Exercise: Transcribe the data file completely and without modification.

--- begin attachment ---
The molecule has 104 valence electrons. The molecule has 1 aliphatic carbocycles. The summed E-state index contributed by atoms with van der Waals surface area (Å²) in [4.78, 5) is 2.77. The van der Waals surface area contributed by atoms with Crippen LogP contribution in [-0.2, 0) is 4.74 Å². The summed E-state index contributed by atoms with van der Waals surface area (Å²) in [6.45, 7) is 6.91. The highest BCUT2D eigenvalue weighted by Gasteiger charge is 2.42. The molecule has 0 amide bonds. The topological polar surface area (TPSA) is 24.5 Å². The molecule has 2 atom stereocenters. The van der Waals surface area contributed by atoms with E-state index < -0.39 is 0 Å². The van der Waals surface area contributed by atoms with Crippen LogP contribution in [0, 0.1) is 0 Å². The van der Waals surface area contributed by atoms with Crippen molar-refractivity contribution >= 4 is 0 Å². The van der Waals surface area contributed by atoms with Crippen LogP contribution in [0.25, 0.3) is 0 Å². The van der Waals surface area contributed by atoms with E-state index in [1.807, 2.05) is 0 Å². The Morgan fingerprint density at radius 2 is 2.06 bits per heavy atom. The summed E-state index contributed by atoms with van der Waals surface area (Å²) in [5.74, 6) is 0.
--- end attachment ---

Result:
The molecule has 104 valence electrons. The molecule has 1 aliphatic carbocycles. The summed E-state index contributed by atoms with van der Waals surface area (Å²) in [4.78, 5) is 2.77. The van der Waals surface area contributed by atoms with Crippen LogP contribution in [-0.2, 0) is 4.74 Å². The summed E-state index contributed by atoms with van der Waals surface area (Å²) in [6.45, 7) is 6.91. The highest BCUT2D eigenvalue weighted by Gasteiger charge is 2.42. The molecule has 0 amide bonds. The topological polar surface area (TPSA) is 24.5 Å². The molecule has 2 atom stereocenters. The van der Waals surface area contributed by atoms with E-state index < -0.39 is 0 Å². The van der Waals surface area contributed by atoms with Crippen LogP contribution in [0, 0.1) is 0 Å². The van der Waals surface area contributed by atoms with Crippen molar-refractivity contribution >= 4 is 0 Å². The van der Waals surface area contributed by atoms with Crippen LogP contribution in [0.25, 0.3) is 0 Å². The van der Waals surface area contributed by atoms with E-state index in [1.807, 2.05) is 0 Å². The Morgan fingerprint density at radius 2 is 2.06 bits per heavy atom. The summed E-state index contributed by atoms with van der Waals surface area (Å²) in [5.74, 6) is 0.